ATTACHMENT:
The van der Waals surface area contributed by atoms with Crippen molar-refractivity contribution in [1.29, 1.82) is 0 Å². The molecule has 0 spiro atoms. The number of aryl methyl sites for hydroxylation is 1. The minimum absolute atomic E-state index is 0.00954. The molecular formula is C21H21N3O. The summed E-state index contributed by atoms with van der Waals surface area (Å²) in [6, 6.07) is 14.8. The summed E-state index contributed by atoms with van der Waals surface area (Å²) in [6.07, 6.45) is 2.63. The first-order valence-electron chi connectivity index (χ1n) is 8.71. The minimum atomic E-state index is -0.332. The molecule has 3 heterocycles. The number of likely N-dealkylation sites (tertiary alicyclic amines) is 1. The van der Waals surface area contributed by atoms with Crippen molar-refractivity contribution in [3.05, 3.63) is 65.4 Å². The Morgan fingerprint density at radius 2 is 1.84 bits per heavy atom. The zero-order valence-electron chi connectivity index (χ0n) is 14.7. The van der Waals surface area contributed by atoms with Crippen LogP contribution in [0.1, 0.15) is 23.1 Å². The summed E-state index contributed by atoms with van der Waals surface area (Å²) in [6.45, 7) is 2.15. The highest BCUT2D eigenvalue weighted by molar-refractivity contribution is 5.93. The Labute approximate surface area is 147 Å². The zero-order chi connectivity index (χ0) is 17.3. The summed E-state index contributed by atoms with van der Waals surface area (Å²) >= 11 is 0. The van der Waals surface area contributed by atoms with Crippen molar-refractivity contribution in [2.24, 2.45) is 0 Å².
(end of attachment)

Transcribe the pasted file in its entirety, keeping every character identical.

The van der Waals surface area contributed by atoms with Crippen molar-refractivity contribution in [1.29, 1.82) is 0 Å². The molecule has 0 spiro atoms. The number of aryl methyl sites for hydroxylation is 1. The minimum absolute atomic E-state index is 0.00954. The molecular formula is C21H21N3O. The summed E-state index contributed by atoms with van der Waals surface area (Å²) in [6, 6.07) is 14.8. The summed E-state index contributed by atoms with van der Waals surface area (Å²) in [6.07, 6.45) is 2.63. The first-order valence-electron chi connectivity index (χ1n) is 8.71. The minimum atomic E-state index is -0.332. The molecule has 3 heterocycles. The number of likely N-dealkylation sites (tertiary alicyclic amines) is 1. The van der Waals surface area contributed by atoms with Crippen molar-refractivity contribution in [3.05, 3.63) is 65.4 Å². The Morgan fingerprint density at radius 2 is 1.84 bits per heavy atom. The zero-order valence-electron chi connectivity index (χ0n) is 14.7. The van der Waals surface area contributed by atoms with Crippen LogP contribution in [0.1, 0.15) is 23.1 Å². The summed E-state index contributed by atoms with van der Waals surface area (Å²) in [6.45, 7) is 2.15. The highest BCUT2D eigenvalue weighted by molar-refractivity contribution is 5.93. The Labute approximate surface area is 147 Å². The zero-order chi connectivity index (χ0) is 17.3. The summed E-state index contributed by atoms with van der Waals surface area (Å²) >= 11 is 0. The van der Waals surface area contributed by atoms with Crippen molar-refractivity contribution in [2.24, 2.45) is 0 Å².